For the second time this year, Chancellor Jimmy G. Cheek is meeting with a group led by President Barack Obama in Washington, DC, to address increasing college access for low-income students. The event is the White House’s second College Opportunity Day of Action and will build on efforts from the first summit, which was held in January. The meeting takes place at 9:00 a.m. tomorrow and will be streamed live at WhiteHouse.gov.
It’s the season for giving—and, as the holidays approach, we invite faculty and staff to share your stories of giving back.
Four student startup companies—from farm equipment to web design—have received a total of $32,500 to advance their businesses from the fall 2014 Boyd Venture Challenge.
The start of the holiday season includes a day for giving thanks, two days for seeking deals, and now a national day dedicated to celebrating generosity and giving back: Giving Tuesday. This Tuesday, December 2, UT is encouraging alumni and other donors to participate.
Before she died, Theresa and Raphael’s mother created a video message to comfort her children, remind them of her everlasting love, and assure them that everything is as it should be. Though her story is not real, it is the type of message a person dying of HIV/AIDS may want to leave behind. It is one of four digital stories created as a UT College of Nursing pilot research project. The goal is to create a tool that can help persons with HIV/AIDS communicate their end-of-life and advanced care planning wishes.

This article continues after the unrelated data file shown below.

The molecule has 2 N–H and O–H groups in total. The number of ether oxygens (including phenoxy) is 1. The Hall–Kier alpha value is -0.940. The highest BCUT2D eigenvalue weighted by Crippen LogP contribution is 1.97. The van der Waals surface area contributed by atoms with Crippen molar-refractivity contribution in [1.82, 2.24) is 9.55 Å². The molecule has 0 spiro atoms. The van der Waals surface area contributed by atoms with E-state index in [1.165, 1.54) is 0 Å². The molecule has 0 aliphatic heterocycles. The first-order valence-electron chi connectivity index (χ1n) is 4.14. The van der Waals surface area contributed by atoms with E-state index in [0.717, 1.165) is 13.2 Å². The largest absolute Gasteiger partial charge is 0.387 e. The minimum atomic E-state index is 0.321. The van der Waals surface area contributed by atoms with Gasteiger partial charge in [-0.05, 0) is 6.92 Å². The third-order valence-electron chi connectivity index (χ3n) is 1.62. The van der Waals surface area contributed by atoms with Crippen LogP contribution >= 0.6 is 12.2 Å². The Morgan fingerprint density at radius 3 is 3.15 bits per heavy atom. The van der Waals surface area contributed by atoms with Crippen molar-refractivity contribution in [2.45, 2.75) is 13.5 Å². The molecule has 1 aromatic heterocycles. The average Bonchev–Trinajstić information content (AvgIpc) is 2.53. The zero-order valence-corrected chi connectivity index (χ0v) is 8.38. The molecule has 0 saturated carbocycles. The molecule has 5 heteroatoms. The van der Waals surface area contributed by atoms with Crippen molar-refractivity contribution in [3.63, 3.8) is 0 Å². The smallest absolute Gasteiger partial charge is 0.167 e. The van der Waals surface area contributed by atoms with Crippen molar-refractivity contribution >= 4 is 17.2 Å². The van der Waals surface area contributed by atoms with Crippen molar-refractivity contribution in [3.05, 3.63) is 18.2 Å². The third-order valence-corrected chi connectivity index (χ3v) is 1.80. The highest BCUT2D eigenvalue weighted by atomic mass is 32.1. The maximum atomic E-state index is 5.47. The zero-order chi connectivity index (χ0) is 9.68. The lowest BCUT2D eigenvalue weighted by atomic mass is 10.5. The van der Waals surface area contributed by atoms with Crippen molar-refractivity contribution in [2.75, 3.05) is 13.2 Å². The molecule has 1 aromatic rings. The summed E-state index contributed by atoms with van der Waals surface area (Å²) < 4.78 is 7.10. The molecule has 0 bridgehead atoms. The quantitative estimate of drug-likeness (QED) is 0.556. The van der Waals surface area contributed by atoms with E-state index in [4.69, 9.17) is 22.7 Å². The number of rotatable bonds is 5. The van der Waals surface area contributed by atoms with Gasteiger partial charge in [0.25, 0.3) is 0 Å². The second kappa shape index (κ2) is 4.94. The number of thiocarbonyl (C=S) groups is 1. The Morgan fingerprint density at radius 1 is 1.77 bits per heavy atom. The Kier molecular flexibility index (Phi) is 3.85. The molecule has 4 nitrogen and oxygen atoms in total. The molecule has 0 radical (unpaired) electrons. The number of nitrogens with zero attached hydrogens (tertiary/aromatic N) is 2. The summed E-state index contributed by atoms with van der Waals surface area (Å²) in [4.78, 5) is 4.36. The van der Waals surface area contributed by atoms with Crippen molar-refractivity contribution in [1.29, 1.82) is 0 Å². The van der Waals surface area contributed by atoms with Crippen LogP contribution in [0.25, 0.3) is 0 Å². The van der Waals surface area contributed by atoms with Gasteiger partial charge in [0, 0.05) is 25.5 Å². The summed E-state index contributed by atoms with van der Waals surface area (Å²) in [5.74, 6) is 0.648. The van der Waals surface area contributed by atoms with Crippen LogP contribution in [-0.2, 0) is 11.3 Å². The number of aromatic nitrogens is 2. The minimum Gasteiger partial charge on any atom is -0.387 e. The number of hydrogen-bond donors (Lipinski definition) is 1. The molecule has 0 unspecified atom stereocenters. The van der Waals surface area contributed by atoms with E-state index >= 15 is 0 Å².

One of humankind’s biggest technological steps was the ability to print words on paper. Now, thanks to UT College of Engineering assistant professor Anming Hu, it’s technology itself that is being printed. Hu, of the Department of Mechanical, Aerospace, and Biomedical Engineering, has researched a way to print circuits on paper, the main impact of which could be a decrease in cost and an increase in portability for any number of devices.
Architecture Professor John McRae was recently honored by the East Tennessee Chapter of the American Institute of Architects for helping students and architects alike define how to use the profession as service.
The phrase “cloaked in secrecy” can often be used to describe research projects, but thanks to breakthroughs in the College of Engineering, optical cloaking is no longer just the domain of science fiction.
Students might be heading home for the winter break in a couple of weeks, but UT will still have plenty of events and activities to enjoy during the holiday season.
During the past thirty-five years, about 3,500 students have participated in the Educational Advancement Program at UT.